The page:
Evolution Of Intel Graphics: i740 To Iris Pro

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Michael Justin Allen Sexton & Yannick Guerrini & Pierre Dandumont

Michael Justin Allen Sexton is a Contributing Writer for Tom's Hardware US. He covers hardware component news, specializing in CPUs and motherboards.

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  • LORD_ORION
    Iris pro linux tablets please. ;)
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  • LucaFire
    Great read :) Been waiting for something like this; no one really covers the history of Intel's graphics/integrated solutions.
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  • Modulo
    Intel is getting into GPU's because CPU's are dead in the water. Basically all of Intel's claims for their CPU's are 100% marketing wank at this point. The future of computing can be seen in games. The consoles run big GPU's along side ARM processors... Smart money knows Intel is basically FUCKED and have been for years.... I'll even go so far as to say general purpose CPU's are fucked. In the future only cheap ass computers will have CPU's in them. The fastest computer's will be an array of co-processors including GPU's. Intel will not catch up in time in GPU computing. Nvidia has not had to whip out it's dick and show it off yet. Trust me, it's fucking huge....
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  • bit_user
    Quote:

    Larrabee (2009)
    Picture 11 of 20

    ...
    This FPU was theoretically specified at over 10 times more throughput than comparable Nvidia GPUs from the same time period.
    No, it was theoretically specified at 2 TFLOPS, while Nvidia's GTX 285 could manage 708 GFLOPS. That's still impressive, but not > 10x.

    Real world performance of Larrabee was demonstrated at ~1 TFLOPS.

    Sources:


    Quote:

    Xeon Phi (2012)
    Picture 14 of 20

    As a result of the high compute performance relative to power consumption, the Xeon Phi 31S1P was used in the construction of the Tianhe-2 supercomputer in 2013, which persists as the world's faster computer today.
    Perhaps you meant to say "one of the world's faster computers, today"? According to top500.org, Sunway TaihuLight is #1, displacing Tianhe-2 (MilkyWay-2) to #2.

    Oh, and it's really not a GPU, though I guess it's fair to include, here. Without Xeon Phi, Larrabee ends up looking like a complete dead end. Plus, the whole HD graphics story is pretty uninteresting, with no huge changes from one generation to the next (aside from the addition of optional eDRAM).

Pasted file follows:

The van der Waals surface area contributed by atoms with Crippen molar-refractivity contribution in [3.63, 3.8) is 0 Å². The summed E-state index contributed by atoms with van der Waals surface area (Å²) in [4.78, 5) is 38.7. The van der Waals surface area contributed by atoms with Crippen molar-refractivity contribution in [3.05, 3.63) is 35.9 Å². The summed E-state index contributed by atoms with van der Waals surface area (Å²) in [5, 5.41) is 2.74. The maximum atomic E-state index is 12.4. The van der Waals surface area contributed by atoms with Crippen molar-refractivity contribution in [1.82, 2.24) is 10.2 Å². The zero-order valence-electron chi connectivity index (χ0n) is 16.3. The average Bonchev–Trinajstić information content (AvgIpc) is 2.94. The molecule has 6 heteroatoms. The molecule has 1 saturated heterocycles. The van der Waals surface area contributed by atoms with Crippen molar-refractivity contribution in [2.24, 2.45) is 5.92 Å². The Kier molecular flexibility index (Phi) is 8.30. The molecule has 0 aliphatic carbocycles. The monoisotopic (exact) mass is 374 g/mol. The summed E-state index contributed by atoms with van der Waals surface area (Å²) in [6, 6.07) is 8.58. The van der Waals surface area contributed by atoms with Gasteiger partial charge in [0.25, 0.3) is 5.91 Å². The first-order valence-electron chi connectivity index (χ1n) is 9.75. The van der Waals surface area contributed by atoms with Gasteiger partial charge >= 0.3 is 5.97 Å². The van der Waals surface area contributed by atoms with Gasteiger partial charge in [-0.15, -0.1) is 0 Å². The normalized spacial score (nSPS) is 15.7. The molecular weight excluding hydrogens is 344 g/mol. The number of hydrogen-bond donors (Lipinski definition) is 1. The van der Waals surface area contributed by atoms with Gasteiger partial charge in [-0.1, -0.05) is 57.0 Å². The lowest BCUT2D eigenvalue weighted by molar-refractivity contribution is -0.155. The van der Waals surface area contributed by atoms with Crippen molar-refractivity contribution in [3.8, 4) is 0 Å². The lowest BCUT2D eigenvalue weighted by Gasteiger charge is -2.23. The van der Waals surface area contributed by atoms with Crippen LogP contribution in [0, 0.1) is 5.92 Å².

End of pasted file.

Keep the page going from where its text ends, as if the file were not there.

BTW, you could've added the Knights Landing generation (https://en.wikipedia.org/wiki/Xeon_Phi#Knights_Landing), again showing the progression of the architecture started by Larrabee. With OmniPath, HMC, and motherboard socket compatibility, this made Xeon Phi start to look very interesting.
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  • bit_user
    Anonymous said:
    The consoles run big GPU's along side ARM processors...
    Sorry, the only mainstream console to use ARM processors, so far, is Nintendo Switch. XBox 360, PS3, and the last 3 non-portable Nintendo's used variants of PowerPC, while XBox One and PS4 are using AMD (x86-64) APUs.

    Though, it's definitely true that the bulk of consoles' compute power is contained in the GPU. Same is true for many phones, tablets, and even Intel's desktop CPUs.

    Speaking of consoles, I've always wondered if the original Haswell-era GT3e was originally developed as a bid to win the XBox One design. Microsoft has always had a thing for a chunk of fast, on-chip memory. XBox 360 and XBox One both have it, while neither PS3 nor PS4 went that direction.

    Anonymous said:
    The fastest computer's will be an array of co-processors including GPU's
    This is actually pretty close to what the Xeon Phi is. The latest generation (codename: Knights Landing) is sort of a hybrid between a CPU and GPU, where they took low-power general-purpose CPU cores from their Atom product line and made them much more GPU-like.

    Anonymous said:
    Nvidia has not had to whip out it's ... and show it off yet.
    Check out their Tesla products: https://en.wikipedia.org/wiki/List_of_Nvidia_graphics_processing_units#Tesla

    As you can see from that table, they've been going after server & cloud computing for about 10 years, now. Intel is trying to keep up, but you're also correct that Nvidia holds a substantial lead in both raw compute and energy-efficiency.

    http://www.nvidia.com/object/tesla-supercomputing-solutions.html
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  • namaku0
    Think about it, Intel's GPU are actually the best for what it is intended for
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  • bit_user
    Anonymous said:
    Think about it, Intel's GPU are actually the best for what it is intended for
    I'm not sure about AMD's older APU offerings, but Ryzen-based APUs will definitely stomp all over them, in this area.
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